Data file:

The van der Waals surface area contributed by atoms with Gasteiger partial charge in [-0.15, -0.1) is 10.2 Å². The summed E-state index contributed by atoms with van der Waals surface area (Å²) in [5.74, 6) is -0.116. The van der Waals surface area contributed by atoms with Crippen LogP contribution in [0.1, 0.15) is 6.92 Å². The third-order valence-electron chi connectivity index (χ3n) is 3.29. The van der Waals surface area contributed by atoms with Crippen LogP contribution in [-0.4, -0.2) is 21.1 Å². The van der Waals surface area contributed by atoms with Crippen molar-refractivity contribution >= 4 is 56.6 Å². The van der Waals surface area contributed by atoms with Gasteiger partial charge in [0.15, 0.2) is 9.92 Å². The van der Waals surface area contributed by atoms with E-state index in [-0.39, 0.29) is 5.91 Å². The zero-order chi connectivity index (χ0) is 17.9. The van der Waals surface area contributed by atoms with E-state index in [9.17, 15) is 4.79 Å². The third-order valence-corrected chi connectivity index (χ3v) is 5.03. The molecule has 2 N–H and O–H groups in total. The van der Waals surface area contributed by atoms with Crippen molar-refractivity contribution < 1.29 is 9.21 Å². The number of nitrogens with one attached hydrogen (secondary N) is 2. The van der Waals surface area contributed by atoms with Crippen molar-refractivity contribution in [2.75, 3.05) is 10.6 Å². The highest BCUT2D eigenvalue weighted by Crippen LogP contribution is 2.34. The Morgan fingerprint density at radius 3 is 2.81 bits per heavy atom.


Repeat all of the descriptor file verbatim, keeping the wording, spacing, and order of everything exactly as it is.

The van der Waals surface area contributed by atoms with Gasteiger partial charge in [-0.15, -0.1) is 10.2 Å². The summed E-state index contributed by atoms with van der Waals surface area (Å²) in [5.74, 6) is -0.116. The van der Waals surface area contributed by atoms with Crippen LogP contribution in [0.1, 0.15) is 6.92 Å². The third-order valence-electron chi connectivity index (χ3n) is 3.29. The van der Waals surface area contributed by atoms with Crippen LogP contribution in [-0.4, -0.2) is 21.1 Å². The van der Waals surface area contributed by atoms with Crippen molar-refractivity contribution >= 4 is 56.6 Å². The van der Waals surface area contributed by atoms with Gasteiger partial charge in [0.15, 0.2) is 9.92 Å². The van der Waals surface area contributed by atoms with E-state index in [-0.39, 0.29) is 5.91 Å². The zero-order chi connectivity index (χ0) is 17.9. The van der Waals surface area contributed by atoms with E-state index in [9.17, 15) is 4.79 Å². The third-order valence-corrected chi connectivity index (χ3v) is 5.03. The molecule has 2 N–H and O–H groups in total. The van der Waals surface area contributed by atoms with Crippen molar-refractivity contribution < 1.29 is 9.21 Å². The number of nitrogens with one attached hydrogen (secondary N) is 2. The van der Waals surface area contributed by atoms with Crippen molar-refractivity contribution in [2.75, 3.05) is 10.6 Å². The highest BCUT2D eigenvalue weighted by Crippen LogP contribution is 2.34. The Morgan fingerprint density at radius 3 is 2.81 bits per heavy atom.